Investigation of anxiety symptoms in a cognitive-stress mediational model of depression in early adolescent girls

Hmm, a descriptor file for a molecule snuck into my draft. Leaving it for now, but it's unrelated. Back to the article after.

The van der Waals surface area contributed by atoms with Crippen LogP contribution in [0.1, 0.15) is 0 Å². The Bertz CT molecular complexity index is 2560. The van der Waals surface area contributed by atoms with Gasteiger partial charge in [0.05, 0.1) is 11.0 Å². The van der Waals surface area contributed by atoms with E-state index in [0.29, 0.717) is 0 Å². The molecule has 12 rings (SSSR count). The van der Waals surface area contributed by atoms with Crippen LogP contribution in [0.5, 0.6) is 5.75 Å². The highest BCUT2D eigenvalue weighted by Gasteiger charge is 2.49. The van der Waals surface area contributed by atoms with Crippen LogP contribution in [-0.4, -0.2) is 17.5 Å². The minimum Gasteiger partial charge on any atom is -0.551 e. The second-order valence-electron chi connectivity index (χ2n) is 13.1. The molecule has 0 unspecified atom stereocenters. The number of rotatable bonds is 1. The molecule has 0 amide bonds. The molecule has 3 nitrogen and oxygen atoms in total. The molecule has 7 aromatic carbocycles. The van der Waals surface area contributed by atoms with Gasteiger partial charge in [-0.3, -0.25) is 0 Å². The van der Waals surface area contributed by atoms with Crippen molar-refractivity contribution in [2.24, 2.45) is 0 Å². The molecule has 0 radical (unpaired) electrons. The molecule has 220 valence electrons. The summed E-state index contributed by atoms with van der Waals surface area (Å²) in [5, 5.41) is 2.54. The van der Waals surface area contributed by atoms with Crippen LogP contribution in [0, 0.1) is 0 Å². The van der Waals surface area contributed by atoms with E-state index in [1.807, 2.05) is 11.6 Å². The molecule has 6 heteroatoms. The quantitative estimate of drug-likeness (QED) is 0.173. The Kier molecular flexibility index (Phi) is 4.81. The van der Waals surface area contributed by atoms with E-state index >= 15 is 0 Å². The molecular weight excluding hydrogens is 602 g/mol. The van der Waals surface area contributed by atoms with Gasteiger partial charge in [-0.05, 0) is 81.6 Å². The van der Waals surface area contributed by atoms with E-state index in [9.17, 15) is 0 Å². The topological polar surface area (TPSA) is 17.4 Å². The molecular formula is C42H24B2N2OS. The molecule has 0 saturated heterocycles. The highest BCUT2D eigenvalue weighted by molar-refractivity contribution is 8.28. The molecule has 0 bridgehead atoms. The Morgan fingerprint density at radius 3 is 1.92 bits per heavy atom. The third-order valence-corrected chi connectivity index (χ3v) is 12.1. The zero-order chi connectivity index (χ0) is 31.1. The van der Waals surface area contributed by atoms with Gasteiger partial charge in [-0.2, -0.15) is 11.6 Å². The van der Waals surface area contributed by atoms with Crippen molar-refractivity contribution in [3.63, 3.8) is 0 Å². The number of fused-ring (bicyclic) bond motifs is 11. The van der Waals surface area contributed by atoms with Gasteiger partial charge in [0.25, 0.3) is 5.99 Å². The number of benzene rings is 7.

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Previous research indicates an increase in the prevalence of depression around adolescence, especially for females. Research suggests depressogenic cognitions play an essential role in the development of depression and may mediate the relation between risk factors and depression. Research has also shown the family environment, negative life events, and maternal depression are all related to the development of depressogenic cognitions. Additionally, few studies have tested models of depression while measuring both anxiety and depressive symptoms despite the high rates of comorbidity between the two disorders. The current study used path analytic techniques to integrate correlates of depression while accounting for comorbid anxiety symptoms in comprehensive model of depression for early adolescent girls. Participants included 203 girls, aged 9-14, along with their mothers. Participants completed self-report measures of the family environment, cognitive triad, and negative life events. Mothers of participants completed a self-report measure of psychopathology. Participants also completed a semi-structured diagnostic interview, which served as the measure for symptoms of depression and anxiety. Results supported previous literature finding a more depressogenic cognitive triad was significantly associated with higher depressive severity. Family environments, characterized by more cohesive and less conflictual family relationships, more communication, and higher engagement in social/recreational activities, were significantly associated with a more positive cognitive triad. Additionally, more negative life events were significantly associated with a more depressogenic cognitive triad. Both family social/recreational activities and negative life events had significant indirect effects on depression. Results indicated a strong relation between anxiety and depression, with anxiety having a significant positive direct effect on depression. The pathways from maternal depression and anxiety to the cognitive triad, anxiety symptoms to the cognitive triad, as well as family environment variables, maternal depression and anxiety and negative life events to anxiety symptoms were not found to be significant. Results from an exploratory analysis suggest anxiety may moderate the relation between the cognitive triad and depression. Implications of these results, limitations, and recommendations for future research are provided.